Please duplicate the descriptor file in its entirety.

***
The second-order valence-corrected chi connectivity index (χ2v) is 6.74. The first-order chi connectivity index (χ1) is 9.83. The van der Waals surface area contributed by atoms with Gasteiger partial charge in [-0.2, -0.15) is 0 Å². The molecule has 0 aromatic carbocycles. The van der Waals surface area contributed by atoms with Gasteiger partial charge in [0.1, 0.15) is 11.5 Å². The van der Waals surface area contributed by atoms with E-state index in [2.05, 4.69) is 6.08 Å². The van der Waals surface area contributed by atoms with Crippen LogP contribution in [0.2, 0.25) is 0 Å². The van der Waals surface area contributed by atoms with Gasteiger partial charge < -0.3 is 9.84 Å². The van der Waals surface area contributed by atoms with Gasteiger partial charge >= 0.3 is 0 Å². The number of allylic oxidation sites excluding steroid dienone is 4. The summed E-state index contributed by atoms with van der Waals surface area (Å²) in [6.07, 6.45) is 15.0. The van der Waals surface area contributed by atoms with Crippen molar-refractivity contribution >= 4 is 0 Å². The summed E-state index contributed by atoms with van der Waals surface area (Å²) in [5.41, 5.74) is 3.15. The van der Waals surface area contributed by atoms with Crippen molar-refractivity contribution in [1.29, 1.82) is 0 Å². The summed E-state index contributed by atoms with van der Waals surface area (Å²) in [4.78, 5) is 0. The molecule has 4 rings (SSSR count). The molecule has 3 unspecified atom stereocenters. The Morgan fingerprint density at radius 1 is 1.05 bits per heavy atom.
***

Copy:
The second-order valence-corrected chi connectivity index (χ2v) is 6.74. The first-order chi connectivity index (χ1) is 9.83. The van der Waals surface area contributed by atoms with Gasteiger partial charge in [-0.2, -0.15) is 0 Å². The molecule has 0 aromatic carbocycles. The van der Waals surface area contributed by atoms with Gasteiger partial charge in [0.1, 0.15) is 11.5 Å². The van der Waals surface area contributed by atoms with E-state index in [2.05, 4.69) is 6.08 Å². The van der Waals surface area contributed by atoms with Crippen LogP contribution in [0.2, 0.25) is 0 Å². The van der Waals surface area contributed by atoms with Gasteiger partial charge < -0.3 is 9.84 Å². The van der Waals surface area contributed by atoms with Gasteiger partial charge >= 0.3 is 0 Å². The number of allylic oxidation sites excluding steroid dienone is 4. The summed E-state index contributed by atoms with van der Waals surface area (Å²) in [6.07, 6.45) is 15.0. The van der Waals surface area contributed by atoms with Crippen molar-refractivity contribution >= 4 is 0 Å². The summed E-state index contributed by atoms with van der Waals surface area (Å²) in [5.41, 5.74) is 3.15. The van der Waals surface area contributed by atoms with Crippen molar-refractivity contribution in [1.29, 1.82) is 0 Å². The summed E-state index contributed by atoms with van der Waals surface area (Å²) in [4.78, 5) is 0. The molecule has 4 rings (SSSR count). The molecule has 3 unspecified atom stereocenters. The Morgan fingerprint density at radius 1 is 1.05 bits per heavy atom.